Dead Cells Has the Right Stuff to Be the Next Big Roguelite Platformer
When was the last time the PC community got a notable action-platformer roguelike? It feels like forever. That's why it's about time this little corner of an already-niche genre got some worthwhile company.
Dead Cells is the answer to the cries of thousands looking for something to stand beside the likes of Rogue Legacy and, to a more distant extent, Risk of Rain. Something alluring, unforgiving, and easy to sink dozens of hours into without even realizing it. That's Dead Cells, and like the two games mentioned above, it's all about doing its own thing and forcing you to love it.
Since it's in Early Access, I cannot give a full opinion on the game, but fans of the aforementioned genre should be aware of Dead Cells in its current state -- -- and as it crawls toward a full release. This one is not to be missed.
Roguelike + Vania = Roguevania?
What's a "vania"? Take the general combination of exploration, combat, and platforming found in the classic Metroid and Castlevania games and you have a Metroidvania game.
Developer Motion Twin has taken the "vania" formula and slapped it together with the modern roguelike formula, which means you're going to die a whole bunch while unlocking more weapons or skills in order to progress.
The mashup of genres in Dead Cells makes for some truly compelling gameplay. You push through the castle hoping to get some good equipment, skills, and stat improvements along the way with the hopes you'll survive through the next door.
Blueprints for new weapons, shields, and skills randomly drop, but in order to make them count you have to get through the next door with them on-hand and spend your hard-earned cells on them. Cells being the game's progression currency.
Die and you lose all the cells and blueprints you've found in the current level. You pick yourself up, and you try again.
So What's the "Vania" Here?
There are environmental items you can only use once you've gotten their required runes. The first of which is the Vine Rune, which permanently allows you to climb up into new areas using vines.
The game's procedural generation goes a long way to giving it its "vania" feel. You'll go through the first few areas time and time again, but each time they're different enough to feel fresh and familiar all at once. You learn to deal with most of the game's obstacles without even thinking about it once you've come across them enough.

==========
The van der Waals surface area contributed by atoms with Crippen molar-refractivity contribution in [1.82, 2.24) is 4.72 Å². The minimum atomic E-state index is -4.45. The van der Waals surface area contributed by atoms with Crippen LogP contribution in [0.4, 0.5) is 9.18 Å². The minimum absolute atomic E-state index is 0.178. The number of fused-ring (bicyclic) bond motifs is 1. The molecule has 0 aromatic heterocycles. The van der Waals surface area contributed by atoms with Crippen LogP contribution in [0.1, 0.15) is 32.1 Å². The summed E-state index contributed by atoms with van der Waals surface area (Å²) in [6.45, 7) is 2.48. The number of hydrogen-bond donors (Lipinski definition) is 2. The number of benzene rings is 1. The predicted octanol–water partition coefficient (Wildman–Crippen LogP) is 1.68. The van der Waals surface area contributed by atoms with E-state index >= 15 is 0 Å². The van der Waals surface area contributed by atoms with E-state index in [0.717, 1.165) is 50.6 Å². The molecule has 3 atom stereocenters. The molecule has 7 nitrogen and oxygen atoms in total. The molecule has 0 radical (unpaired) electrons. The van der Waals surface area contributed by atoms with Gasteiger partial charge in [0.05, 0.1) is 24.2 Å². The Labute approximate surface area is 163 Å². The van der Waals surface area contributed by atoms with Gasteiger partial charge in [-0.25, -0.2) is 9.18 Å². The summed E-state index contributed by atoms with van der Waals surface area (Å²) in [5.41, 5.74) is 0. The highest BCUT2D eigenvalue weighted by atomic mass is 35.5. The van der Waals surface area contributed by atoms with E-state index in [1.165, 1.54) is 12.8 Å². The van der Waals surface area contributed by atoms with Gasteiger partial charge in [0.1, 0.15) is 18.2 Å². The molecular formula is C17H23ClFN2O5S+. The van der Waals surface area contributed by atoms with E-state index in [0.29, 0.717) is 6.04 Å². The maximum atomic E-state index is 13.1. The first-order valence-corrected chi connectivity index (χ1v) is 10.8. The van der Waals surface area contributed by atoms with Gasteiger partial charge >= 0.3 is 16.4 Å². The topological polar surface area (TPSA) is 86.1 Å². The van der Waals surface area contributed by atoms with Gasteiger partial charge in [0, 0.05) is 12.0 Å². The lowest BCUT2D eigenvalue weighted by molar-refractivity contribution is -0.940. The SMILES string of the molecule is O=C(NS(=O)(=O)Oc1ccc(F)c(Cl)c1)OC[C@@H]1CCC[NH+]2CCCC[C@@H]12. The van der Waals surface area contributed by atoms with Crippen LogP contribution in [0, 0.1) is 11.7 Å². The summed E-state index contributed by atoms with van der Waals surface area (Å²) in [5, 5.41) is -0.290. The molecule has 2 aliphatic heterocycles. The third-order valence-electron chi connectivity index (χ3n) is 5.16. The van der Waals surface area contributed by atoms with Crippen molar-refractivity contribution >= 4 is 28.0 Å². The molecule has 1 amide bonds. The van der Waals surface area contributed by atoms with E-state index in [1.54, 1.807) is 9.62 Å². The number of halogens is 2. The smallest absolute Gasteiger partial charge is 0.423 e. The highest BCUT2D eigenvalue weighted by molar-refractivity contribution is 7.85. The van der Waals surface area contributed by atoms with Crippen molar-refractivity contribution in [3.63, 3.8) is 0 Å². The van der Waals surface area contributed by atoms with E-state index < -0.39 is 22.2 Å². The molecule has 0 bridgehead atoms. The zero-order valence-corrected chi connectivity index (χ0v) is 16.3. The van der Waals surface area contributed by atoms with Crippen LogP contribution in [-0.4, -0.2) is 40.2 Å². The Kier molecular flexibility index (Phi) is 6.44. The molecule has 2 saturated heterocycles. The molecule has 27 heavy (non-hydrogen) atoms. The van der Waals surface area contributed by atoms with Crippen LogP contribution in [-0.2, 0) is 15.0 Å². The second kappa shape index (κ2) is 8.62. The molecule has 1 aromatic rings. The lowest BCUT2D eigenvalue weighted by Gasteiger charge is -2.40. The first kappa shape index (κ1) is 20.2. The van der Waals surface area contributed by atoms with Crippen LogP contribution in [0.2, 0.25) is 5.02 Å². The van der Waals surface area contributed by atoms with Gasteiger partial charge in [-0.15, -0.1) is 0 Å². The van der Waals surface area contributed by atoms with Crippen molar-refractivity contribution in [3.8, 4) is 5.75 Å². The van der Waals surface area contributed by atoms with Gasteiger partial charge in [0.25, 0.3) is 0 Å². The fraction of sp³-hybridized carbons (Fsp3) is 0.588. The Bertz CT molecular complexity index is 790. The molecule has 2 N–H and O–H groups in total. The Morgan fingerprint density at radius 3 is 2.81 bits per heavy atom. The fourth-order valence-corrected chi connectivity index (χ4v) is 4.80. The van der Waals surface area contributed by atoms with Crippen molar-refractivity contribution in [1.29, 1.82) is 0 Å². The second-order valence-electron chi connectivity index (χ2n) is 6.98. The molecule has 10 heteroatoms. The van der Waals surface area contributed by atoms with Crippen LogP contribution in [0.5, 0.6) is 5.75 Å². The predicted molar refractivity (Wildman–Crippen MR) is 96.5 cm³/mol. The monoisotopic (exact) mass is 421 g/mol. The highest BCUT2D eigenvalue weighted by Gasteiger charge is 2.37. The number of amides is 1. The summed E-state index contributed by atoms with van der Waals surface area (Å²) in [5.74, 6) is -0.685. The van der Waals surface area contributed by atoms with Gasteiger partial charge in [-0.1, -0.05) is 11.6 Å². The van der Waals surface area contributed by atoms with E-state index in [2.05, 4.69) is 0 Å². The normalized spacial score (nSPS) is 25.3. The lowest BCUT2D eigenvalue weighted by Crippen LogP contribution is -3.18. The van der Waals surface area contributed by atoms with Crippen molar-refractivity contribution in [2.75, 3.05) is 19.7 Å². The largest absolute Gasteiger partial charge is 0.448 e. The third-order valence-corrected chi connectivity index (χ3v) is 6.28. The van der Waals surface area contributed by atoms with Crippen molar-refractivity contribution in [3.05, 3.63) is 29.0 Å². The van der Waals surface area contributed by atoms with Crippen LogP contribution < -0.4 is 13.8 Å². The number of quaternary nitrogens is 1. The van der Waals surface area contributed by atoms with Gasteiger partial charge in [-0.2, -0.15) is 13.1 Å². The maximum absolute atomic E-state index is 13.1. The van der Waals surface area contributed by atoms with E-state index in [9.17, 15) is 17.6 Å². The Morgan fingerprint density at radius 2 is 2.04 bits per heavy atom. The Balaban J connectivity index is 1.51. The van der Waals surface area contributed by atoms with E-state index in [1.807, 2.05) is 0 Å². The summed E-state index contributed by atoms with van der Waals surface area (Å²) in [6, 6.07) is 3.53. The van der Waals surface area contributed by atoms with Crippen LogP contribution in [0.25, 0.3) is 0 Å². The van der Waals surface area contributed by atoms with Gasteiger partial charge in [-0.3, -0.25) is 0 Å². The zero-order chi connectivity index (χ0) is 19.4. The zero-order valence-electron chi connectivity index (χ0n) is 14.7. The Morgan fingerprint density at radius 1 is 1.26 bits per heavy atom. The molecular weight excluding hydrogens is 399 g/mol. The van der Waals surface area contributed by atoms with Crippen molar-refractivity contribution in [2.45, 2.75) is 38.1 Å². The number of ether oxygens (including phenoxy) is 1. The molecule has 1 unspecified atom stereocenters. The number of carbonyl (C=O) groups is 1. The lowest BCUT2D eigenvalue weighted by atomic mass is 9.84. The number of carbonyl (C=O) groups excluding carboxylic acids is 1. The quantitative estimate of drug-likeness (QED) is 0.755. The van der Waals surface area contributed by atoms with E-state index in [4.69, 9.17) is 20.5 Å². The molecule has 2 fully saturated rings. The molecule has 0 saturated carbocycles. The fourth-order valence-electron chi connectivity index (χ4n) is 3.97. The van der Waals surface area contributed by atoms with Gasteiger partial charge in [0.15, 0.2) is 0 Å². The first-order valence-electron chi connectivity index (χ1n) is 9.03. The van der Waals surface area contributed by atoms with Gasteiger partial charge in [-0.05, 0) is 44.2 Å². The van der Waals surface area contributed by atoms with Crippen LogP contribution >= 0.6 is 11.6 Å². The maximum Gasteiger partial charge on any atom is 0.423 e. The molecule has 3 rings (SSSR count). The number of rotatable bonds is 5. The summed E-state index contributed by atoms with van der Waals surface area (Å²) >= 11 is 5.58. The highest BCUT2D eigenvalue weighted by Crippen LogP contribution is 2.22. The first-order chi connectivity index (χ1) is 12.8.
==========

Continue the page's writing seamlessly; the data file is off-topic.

As you get new blueprints and unlock their corresponding equipment, you definitely feel progressively powerful. Each weapon in Dead Cells feels different, each with its own attack animation, range, and speed. That means a lot in a game that has such tight and responsive controls.
The Controls Make the Game
In Dead Cells, the controls are incredibly tight. Every button press means something and the game was clearly designed around players besting their enemies using their reflexive skills and wits. You could just attack things to death -- but why do that when you can so seamlessly chain attacking and defending with your robust skillset? It's much more fun to make the most of what you have.
As you get deeper into the castle, it becomes a necessity to have near-perfect control of your character, and the game gives you just that. Even a player not accustomed to roguelike platformers can jump, attack, and use skills like a pro after a few hours of gameplay because the controls are so easy to grasp and work with. That's really saying something.
I would probably like Dead Cells much less if the controls weren't so spot-on and survival so rewarding. Pulling off some kills and maneuvering through the castle fluidly really makes me feel like a total boss, and much of the fun of playing is in fact feeling like a boss. It just wouldn't be the same without the controls, which have some of the best handling I've felt in an action platformer in a good while.
Dead Cell's Current State
So the question now is: how much content is there currently in Dead Cells? A game can play, look, and sound great, but if there's not much to do, it may not be worth the money. Luckily enough, there's a fair amount here already, enough to warrant its current price tag.
The current patch has 11 levels, 20 monsters, and 50 items between equipment and skills. All this will probably equate to a bit more than 20 hours of gameplay -- and it will be a F-U-N 20 hours. As it stands, I feel Dead Cells is worth the $16.99 Motion Twin is asking for on Steam.
Early Access games are always a gamble, but with the developer eyeing a release in about a year and aiming for a later console release, chances are this one will reach completion. So far, I haven't run into any bugs (fingers crossed), though the game does need a little in the way of optimization in its current state.
If you enjoyed Rogue Legacy, Vagante, or even Risk of Rain, then Dead Cells should be on your wishlist. It's a welcome change from the current twinstick shooter roguelite trend, and Dead Cells checks all the right boxes to be a must-have for fans of action platformer roguelites.